Most people in North America will look at the title of this blog and think I'm talking about the USA when I speak about America. They would be wrong. I see America as those who live in North America. This was not my view when I left Canada, my home country, to live in China 17 years ago.
When you're an expatriate, perceptions of your country of birth change because you get to see it as an outsider. You also get to see, in a much clearer way, the influence it has on the rest of the world and the influence other countries have on it.
China taught me many things. It thrust me into a situation where I was a minority, and I experienced racism on an almost daily basis. China taught me how things could look so right and correct on the surface but be so very wrong behind the scenes. China taught me how they control 1.3B people. I learned how the "west" interacts with China and projects it's truths onto it; and just how risky this can be. It taught me the difference between information and propaganda.
In my 15 years being outside looking in, I've learned that America is not much different from China particularly in how they deal with propaganda and political information. I learned that Canada had become far more like the USA than we care to admit. Yes, we still have the cultural differences of assimilation versus diversity, but the way we deal with propaganda and information is the same. This was made clear during this pandemic. We also saw how our governments handled the information about the virus was very similar to how China handled the information in their country.
China has made education a prime directive to its people. They have made it cheap and accessible. They have also controlled every aspect of it. They advertised to the world how well-educated people are there and toted the strength of their universities to produce brilliant graduates. I have met many knowledgeable people from my experience working in the high-tech industries in China. I can also say that there are just as many who have degrees that cannot practice what they claim. Even those that are intelligent and capable seem to be unable to consider issues critically. They are also very reluctant to ask questions even when safety is at stake.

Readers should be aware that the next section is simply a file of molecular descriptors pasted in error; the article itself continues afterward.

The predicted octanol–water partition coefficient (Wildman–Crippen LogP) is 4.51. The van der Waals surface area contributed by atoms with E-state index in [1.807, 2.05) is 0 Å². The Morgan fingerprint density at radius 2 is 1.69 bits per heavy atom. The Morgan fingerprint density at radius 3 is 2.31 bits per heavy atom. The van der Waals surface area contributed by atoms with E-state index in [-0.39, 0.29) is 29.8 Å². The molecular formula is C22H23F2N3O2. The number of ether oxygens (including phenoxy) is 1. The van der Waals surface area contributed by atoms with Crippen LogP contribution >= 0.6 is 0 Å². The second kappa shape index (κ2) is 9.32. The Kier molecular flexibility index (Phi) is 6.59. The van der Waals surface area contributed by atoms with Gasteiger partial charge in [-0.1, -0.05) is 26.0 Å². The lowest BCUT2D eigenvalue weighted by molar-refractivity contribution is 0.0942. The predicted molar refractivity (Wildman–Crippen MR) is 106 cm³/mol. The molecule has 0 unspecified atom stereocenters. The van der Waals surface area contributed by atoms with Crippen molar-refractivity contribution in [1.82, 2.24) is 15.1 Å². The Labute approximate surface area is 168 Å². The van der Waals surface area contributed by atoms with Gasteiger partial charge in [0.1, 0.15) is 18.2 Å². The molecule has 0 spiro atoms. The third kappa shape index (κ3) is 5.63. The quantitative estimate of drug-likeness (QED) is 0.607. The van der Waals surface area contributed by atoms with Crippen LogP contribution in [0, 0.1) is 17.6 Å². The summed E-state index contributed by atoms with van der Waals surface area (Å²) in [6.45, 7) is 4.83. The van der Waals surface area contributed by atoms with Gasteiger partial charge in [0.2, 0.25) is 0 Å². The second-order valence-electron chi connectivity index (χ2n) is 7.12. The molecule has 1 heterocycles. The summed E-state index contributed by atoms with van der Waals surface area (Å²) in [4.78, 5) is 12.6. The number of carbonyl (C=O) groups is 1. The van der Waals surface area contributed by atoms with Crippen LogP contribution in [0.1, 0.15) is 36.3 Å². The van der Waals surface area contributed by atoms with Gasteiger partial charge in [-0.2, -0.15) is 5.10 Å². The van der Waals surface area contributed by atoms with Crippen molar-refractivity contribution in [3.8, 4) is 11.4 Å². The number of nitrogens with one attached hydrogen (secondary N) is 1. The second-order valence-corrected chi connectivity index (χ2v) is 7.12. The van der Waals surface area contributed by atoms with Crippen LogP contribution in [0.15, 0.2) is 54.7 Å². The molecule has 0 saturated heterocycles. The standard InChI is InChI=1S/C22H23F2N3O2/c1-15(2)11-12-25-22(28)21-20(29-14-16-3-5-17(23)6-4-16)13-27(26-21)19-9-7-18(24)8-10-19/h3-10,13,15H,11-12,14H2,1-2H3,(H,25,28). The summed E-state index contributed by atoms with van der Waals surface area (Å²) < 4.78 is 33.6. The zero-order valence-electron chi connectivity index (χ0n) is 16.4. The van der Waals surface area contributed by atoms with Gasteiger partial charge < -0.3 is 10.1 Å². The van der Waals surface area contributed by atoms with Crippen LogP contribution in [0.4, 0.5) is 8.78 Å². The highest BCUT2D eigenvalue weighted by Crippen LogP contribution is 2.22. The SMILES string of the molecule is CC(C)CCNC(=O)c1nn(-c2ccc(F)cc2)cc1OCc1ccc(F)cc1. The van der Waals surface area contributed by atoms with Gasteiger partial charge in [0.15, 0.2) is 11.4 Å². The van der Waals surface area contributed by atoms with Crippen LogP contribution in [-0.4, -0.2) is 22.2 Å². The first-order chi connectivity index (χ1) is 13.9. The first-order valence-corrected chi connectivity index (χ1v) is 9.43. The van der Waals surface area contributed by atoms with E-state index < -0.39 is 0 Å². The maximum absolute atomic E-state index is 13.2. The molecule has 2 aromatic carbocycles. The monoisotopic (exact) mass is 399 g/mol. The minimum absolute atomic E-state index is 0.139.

When the pandemic emerged, China spent great efforts to control the news coming from Wuhan. They underreported the severity, silenced doctors and hospitals and lied to the public about what was happening. America did the same thing, except they were not quite as good at the game. The US government denied that it was a problem and talked about it going away in the spring. They tried to silence the CDC and the medical leadership. The Canadian government has fumbled through because the leadership is completely inept and, for some reason, thought that it was a good idea to trust the Chinese. All of these acts cost hundreds of thousands of lives.
The disturbing reality is that these governments did this without being held accountable for their actions. In the case of the USA, their government has changed, hopefully for the better. The Chinese have a leader for life, so I see their situation worsening, not improving, in the future. Canada may soon have an opportunity to elect a more competent government with a better understanding of what it is to lead.
When dealing with any foreign culture, trust is a big issue. When we talk about the safety culture in the west, most of us understand the term. We understand that safety comes first. We understand that when dealing with safety issues, we do so in a scientific, methodical way.
But remember what the pandemic has taught us. In some people's minds, safety is not first. The preservation of their reality is, to them, the most important outcome. What happens to anyone else is not their concern because the rest of us cannot or will not hold them accountable.